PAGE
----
A Japanese delegation of forestry experts has been visiting African countries on a fact finding mission.
LV PAN: logs in sawmill yards at Grand Bassam.
SV: Japanese delegation walking through yard and talking with Ivory Coast officials (2 shots)
CU: two men using power saw to cut tree trunk.
CU: Japanese men looking at section of log.
SV PAN: Japanese delegates taking photographs. (2 shots)
LV: Japanese walking around log area.
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Background: A Japanese delegation of forestry experts has been visiting African countries on a fact finding mission. On Friday (22 July) the delegation were in the Ivory Coast.
SYNOPSIS: One of the centres visited by the delegation was Grand Bassam-one of the oldest sawmills in Africa.
The Japanese delegation comprised 21 members of the Tropical Forestry Association of Japan, and was led by Professor Yogi Kikata, of Nagoya University. The Grand Bassam sawmill was started in 1900 by two African brothers and now produces some 3,587,970 square yards (3 million square metres) of processed timber each year.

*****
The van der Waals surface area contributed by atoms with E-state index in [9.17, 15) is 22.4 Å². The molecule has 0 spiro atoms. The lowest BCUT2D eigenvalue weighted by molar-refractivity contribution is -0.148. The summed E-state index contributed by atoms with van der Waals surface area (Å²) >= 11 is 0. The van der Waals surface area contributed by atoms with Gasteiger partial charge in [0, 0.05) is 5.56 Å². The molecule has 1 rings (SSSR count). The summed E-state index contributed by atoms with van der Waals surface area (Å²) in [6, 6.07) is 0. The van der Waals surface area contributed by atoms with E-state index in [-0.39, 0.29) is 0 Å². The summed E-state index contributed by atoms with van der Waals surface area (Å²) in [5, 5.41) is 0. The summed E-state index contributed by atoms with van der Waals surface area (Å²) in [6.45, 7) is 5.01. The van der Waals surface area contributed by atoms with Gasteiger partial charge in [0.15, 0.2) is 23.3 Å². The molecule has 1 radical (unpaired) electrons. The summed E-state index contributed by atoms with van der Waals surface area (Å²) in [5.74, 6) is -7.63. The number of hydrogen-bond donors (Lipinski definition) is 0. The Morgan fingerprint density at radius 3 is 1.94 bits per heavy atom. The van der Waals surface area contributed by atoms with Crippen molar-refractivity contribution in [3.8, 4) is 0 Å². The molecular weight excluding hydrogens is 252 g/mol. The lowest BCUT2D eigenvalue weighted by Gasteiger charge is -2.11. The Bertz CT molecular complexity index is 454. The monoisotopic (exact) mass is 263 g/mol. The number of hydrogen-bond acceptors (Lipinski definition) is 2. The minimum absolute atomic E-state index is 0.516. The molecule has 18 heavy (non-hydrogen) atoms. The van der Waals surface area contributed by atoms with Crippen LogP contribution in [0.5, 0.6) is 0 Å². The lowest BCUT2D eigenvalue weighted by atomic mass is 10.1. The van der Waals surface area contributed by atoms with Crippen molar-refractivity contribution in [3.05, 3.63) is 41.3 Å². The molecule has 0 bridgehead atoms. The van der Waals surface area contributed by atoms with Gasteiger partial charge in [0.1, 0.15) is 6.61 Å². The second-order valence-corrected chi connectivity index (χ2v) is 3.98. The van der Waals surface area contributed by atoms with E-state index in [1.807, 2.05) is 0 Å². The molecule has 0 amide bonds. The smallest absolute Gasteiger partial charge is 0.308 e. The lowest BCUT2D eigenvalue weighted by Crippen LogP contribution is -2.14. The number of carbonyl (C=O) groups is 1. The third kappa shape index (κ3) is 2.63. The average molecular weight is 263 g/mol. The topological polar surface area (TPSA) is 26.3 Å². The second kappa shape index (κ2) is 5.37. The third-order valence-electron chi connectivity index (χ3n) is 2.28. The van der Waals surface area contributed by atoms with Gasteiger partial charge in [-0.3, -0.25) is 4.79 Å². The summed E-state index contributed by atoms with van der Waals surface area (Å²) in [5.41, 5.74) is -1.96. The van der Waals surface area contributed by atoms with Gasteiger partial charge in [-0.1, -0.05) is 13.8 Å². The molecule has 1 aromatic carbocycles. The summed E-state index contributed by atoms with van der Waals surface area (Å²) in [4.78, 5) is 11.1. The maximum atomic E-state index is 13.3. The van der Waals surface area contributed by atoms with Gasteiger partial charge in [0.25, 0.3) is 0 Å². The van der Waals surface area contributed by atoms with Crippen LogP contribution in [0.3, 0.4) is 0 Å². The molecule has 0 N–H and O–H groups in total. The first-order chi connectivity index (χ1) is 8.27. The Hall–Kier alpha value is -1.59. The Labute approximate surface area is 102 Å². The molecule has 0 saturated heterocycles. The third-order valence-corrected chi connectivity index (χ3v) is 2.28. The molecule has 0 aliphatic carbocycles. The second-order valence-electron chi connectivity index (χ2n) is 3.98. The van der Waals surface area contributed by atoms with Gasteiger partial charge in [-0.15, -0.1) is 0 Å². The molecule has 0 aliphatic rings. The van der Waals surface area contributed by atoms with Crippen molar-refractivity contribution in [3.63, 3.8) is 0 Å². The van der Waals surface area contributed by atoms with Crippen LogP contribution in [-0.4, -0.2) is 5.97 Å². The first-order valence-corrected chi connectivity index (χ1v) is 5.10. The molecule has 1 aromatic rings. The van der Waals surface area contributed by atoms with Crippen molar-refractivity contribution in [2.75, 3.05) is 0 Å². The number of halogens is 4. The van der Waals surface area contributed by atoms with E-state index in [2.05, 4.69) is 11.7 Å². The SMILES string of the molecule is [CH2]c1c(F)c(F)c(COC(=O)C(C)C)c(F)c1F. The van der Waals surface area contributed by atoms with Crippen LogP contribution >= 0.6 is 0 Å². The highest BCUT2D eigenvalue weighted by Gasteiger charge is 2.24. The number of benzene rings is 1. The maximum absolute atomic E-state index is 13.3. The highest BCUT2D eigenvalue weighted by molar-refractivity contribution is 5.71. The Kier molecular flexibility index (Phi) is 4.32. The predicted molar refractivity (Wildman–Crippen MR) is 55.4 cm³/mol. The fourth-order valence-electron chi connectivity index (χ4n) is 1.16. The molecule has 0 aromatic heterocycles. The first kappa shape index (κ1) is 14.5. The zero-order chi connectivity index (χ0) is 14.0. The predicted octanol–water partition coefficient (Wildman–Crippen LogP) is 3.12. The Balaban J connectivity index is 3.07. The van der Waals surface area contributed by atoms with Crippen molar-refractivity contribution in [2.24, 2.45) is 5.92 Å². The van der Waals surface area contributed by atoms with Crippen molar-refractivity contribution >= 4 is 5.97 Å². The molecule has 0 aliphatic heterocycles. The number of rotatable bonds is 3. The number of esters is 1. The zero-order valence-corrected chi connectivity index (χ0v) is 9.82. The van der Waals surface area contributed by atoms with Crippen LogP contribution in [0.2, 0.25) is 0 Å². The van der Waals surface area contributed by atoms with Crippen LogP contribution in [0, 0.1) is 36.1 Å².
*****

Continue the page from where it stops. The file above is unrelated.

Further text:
While in Ivory Coast, the Japanese delegation also visited several Forestry projects in the country and had working sessions at the Ministry of Forestry. Japan with its limited natural resources relies heavily on imports of primary products for its vast manufacturing industries and timber is not the least of its need. After Ivory Coast, the delegation planned to visit Ghana, Nigeria, Cameroun and Gabon before returning to Japan.